At a TED conference, Twitter CEO Jack Dorsey said the social media company needs to rethink how they incentivize user behavior to combat abuse and misinformation. “He suggested that the service works best as an ‘interest-based network,’ where you log in and see content relevant to your interests, no matter who posted it — rather than a network where everyone feels like they need to follow a bunch of other accounts, and then grow their follower numbers in turn,” reports TechCrunch. From the report: Dorsey recalled that when the team was first building the service, it decided to make follower count “big and bold,” which naturally made people focus on it. “Was that the right decision at the time? Probably not,” he said. “If I had to start the service again, I would not emphasize the follower count as much … I don’t think I would create ‘likes’ in the first place.” Since he isn’t starting from scratch, Dorsey suggested that he’s trying to find ways to redesign Twitter to shift the “bias” away from accounts and toward interests.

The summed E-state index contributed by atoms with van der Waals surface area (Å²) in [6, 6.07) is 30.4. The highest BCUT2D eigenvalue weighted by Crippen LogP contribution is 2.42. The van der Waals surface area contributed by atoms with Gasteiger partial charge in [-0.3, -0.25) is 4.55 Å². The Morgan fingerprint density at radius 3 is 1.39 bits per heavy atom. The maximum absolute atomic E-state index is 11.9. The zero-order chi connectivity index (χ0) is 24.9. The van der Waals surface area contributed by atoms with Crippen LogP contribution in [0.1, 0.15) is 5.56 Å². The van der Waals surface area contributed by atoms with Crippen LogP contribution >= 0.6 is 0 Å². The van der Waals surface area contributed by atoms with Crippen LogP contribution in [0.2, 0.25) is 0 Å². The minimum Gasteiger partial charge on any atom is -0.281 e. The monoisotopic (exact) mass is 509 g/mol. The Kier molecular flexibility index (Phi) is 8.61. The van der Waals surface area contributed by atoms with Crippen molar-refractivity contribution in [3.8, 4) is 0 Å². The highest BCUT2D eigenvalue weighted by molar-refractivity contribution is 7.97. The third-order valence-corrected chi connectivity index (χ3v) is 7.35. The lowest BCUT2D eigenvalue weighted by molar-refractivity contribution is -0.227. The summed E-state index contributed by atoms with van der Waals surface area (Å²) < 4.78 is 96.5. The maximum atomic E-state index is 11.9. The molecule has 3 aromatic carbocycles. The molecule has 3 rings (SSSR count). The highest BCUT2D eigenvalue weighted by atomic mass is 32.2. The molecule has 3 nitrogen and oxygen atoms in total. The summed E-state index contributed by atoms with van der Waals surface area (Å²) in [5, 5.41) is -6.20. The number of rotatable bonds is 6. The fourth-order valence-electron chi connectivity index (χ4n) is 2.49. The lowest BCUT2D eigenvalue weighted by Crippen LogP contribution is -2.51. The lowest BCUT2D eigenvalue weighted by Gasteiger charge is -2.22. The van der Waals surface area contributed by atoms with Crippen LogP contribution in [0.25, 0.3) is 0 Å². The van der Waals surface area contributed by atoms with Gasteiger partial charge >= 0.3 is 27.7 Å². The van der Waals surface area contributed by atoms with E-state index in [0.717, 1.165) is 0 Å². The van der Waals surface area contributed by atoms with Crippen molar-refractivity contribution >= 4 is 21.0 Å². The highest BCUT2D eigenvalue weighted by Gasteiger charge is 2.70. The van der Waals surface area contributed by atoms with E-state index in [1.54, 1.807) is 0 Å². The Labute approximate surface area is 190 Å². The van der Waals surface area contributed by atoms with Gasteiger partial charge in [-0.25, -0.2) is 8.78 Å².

And while Dorsey said he’s less interested in maximizing time spent on Twitter and more in maximizing “what people take away from it and what they want to learn from it,” TED’s Chris Anderson suggested that Twitter may struggle with that goal since it’s a public company, with a business model based on advertising. Would Dorsey really be willing to see time spent on the service decrease, even if that means improving the conversation? “More relevance means less time on the service, and that’s perfectly fine,” Dorsey said, adding that Twitter can still serve ads against relevant content. In terms of how the company is currently measuring its success, Dorsey said it focuses primarily on daily active users, and secondly on “conversation chains — we want to incentivize healthy contributions back to the network.”
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